British Prime Minister David Cameron on Friday made a historic visit to the former war zone of Jaffna to "shine a light on the chilling events" during the last phase of the war against the Liberation Tigers of Tamil Eelam, hours after Sri Lankan President Mahinda Rajapaksa cautioned against turning the Commonwealth into a "punitive and judgemental body".
Cameron, the first foreign head of government to visit war-ravaged Jaffna since Sri Lanka's independence in 1948, flew in on an air force plane as the the kin of the dead and missing held street protests against the island's government.
"I am the first PM or president to go to the north of Sri Lanka since 1948 (when the country got independence from Britain). I want to shine a light on the chilling events there first hand," he tweeted after meeting staff of the Tamil daily "Udayam", which has been repeatedly raided by the government.
"Proud to meet the brave journalists risking their lives to put out a daily paper in (northern) Sri Lanka," he added. Cameron's visit drew the spotlight away from the summit of the 53-member grouping after Rajapaksa, who has been facing international criticism over rights violations, made a combative speech at the opening ceremony.
"If the Commonwealth is to remain relevant to its member countries, the association must respond sensitively to the needs of its peoples and not let it turn into a punitive or judgemental body," he said.
In an apparent attack on countries like Britain and Canada which have made strong public comments against the rights violations, Rajapaksa said, "We must also collectively guard against bilateral agenda being introduced into the organisation, distorting Commonwealth tradition and consensus...Our deliberations in Colombo must lead to the greatest practical benefits for the peoples of a renewed Commonwealth, one that is engaging, collective and unifying, rather than prescriptive and divisive."
As a debate raged over Sri Lanka hosting the three-day summit in the face of allegations of human rights violations towards the end of the war in 2009, External Affairs Minister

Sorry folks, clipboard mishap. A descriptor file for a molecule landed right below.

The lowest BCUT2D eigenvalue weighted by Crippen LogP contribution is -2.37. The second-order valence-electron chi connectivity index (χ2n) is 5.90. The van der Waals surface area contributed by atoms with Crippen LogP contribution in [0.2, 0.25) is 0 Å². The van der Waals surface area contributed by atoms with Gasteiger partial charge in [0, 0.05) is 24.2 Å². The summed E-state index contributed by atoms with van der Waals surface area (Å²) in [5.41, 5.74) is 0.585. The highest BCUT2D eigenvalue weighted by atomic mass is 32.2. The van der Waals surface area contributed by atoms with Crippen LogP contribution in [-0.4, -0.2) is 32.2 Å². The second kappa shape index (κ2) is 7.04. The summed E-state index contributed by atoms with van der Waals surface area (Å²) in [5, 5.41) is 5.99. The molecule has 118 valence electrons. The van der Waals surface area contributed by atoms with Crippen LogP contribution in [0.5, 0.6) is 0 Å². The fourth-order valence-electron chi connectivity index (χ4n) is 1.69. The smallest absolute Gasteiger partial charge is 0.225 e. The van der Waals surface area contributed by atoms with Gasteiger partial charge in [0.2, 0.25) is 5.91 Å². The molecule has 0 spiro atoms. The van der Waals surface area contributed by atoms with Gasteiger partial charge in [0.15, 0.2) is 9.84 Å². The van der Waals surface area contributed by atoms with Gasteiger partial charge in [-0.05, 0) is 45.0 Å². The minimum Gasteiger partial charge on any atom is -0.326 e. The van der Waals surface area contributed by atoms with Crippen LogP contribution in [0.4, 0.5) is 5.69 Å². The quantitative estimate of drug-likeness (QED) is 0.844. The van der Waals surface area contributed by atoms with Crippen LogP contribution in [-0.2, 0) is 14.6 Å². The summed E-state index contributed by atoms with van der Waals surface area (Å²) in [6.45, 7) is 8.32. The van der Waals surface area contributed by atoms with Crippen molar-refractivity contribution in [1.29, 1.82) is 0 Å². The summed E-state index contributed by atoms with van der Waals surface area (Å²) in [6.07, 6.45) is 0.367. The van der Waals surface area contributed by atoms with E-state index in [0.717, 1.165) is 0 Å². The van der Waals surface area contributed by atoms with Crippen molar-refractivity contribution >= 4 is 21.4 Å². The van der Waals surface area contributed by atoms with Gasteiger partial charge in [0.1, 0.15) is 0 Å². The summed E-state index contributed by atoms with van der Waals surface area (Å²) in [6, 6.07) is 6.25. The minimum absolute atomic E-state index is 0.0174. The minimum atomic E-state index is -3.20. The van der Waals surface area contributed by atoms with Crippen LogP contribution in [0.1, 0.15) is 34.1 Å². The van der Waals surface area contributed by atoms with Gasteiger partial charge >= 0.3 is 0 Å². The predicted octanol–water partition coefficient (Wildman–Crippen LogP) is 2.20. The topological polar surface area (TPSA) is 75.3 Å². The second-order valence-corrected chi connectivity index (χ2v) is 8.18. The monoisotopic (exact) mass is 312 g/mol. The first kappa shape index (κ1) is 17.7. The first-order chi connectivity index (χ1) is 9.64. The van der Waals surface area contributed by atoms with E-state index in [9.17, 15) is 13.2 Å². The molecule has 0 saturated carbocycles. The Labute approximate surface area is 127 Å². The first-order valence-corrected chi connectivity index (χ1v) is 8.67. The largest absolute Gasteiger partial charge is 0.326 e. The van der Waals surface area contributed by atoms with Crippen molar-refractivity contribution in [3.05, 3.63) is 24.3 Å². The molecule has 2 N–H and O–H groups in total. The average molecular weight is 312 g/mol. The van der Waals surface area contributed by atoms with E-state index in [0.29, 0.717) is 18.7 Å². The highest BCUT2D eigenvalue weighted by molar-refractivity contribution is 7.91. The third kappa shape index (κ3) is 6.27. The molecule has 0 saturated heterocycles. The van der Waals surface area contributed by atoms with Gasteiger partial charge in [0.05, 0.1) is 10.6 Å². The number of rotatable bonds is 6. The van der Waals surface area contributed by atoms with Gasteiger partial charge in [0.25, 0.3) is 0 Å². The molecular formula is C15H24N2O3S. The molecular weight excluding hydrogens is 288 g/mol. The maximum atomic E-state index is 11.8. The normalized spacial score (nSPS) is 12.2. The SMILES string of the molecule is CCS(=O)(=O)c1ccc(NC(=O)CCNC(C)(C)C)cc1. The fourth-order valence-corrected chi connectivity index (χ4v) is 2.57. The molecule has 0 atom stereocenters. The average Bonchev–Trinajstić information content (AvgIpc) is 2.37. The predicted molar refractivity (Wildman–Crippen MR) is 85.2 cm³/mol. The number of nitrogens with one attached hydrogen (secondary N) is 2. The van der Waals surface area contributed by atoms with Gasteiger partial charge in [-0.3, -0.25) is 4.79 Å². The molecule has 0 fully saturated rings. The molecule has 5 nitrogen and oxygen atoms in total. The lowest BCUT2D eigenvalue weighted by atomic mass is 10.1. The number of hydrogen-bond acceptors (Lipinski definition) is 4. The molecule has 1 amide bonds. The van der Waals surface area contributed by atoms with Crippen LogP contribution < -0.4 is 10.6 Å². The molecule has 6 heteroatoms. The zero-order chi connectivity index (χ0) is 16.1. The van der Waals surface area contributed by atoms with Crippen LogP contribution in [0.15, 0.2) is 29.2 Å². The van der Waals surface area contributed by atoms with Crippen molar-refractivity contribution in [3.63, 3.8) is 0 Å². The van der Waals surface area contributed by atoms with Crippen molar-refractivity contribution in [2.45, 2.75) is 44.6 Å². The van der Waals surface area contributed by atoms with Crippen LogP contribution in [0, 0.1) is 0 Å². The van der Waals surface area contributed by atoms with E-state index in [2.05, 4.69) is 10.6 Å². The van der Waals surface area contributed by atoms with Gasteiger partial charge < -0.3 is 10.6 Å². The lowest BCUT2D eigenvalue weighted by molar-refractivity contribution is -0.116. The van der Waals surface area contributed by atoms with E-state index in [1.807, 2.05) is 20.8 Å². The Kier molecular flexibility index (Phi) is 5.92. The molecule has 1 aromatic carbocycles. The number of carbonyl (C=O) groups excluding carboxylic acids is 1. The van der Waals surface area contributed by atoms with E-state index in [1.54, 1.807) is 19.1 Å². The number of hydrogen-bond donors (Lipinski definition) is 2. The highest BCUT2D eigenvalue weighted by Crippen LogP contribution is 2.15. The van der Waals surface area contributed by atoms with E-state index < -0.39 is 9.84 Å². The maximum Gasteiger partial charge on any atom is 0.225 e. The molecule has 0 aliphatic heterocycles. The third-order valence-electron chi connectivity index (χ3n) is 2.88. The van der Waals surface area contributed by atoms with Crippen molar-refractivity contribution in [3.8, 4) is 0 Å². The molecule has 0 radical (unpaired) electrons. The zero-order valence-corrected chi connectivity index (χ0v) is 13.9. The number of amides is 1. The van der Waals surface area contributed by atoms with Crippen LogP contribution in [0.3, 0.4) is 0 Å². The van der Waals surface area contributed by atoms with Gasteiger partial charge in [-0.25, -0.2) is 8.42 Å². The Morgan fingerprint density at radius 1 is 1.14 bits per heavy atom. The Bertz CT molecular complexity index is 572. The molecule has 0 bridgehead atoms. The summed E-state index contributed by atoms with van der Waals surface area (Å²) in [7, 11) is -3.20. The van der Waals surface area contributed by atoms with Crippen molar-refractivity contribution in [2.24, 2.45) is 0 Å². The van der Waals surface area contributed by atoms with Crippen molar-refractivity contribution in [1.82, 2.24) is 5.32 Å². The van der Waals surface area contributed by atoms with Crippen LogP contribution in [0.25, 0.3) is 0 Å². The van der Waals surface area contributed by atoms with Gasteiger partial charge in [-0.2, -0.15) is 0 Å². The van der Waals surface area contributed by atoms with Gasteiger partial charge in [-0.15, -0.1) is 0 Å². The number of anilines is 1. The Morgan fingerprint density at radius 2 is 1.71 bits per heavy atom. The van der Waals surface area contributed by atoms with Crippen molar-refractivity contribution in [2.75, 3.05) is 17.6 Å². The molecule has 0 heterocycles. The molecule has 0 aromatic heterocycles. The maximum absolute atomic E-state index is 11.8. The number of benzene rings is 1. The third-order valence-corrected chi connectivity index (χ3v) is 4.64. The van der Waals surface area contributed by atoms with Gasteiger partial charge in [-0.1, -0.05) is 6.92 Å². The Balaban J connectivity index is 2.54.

Salman Khurshid attended the conference after Prime Minister Manmohan Singh dropped plans to go to Jaffna and Colombo because of strong opposition in Tamil Nadu.
His Canadian and Mauritian counterparts Stephen Harper and Navin Chandra Ramgoolam decided to boycott the summit, citing the host's poor human rights record.
Asked about Cameron's visit to Jaffna, Khurshid replied: "Is it not sad? I wanted my prime minister to go there. I was the second foreign minister to go there (after the war). But who do I blame for it."
He said he was disappointed that he could not take the Prime Minister to a place in the Tamil-dominated Northern Province where India is building 50,000 houses and laying roads. "We can't show this to him (PM)," Khurshid said.
Asked who he would blame, Khurshid said he did not want to blame anyone. "Let people judge whether their (those who objected to the PM going to Jaffna and Colombo) strategy has brought any good. My government's objective is to get the Sri Lankan Tamils back on their feet and have self-confidence."
To another question, he said India too has conveyed its concerns over rights violations to the Sri Lankan government. "Our stand has been exactly that there has to be truth and reconciliation. These are serious concerns and you need to address their concerns. But these have to be addressed within Sri Lanka and not in New Delhi or in Washington.
"We can only express our views. It should be addressed by the people and government of Sri Lanka. Our job is to help them and incentivise them. Sri Lanka is a sovereign government and it is their responsibility," he said.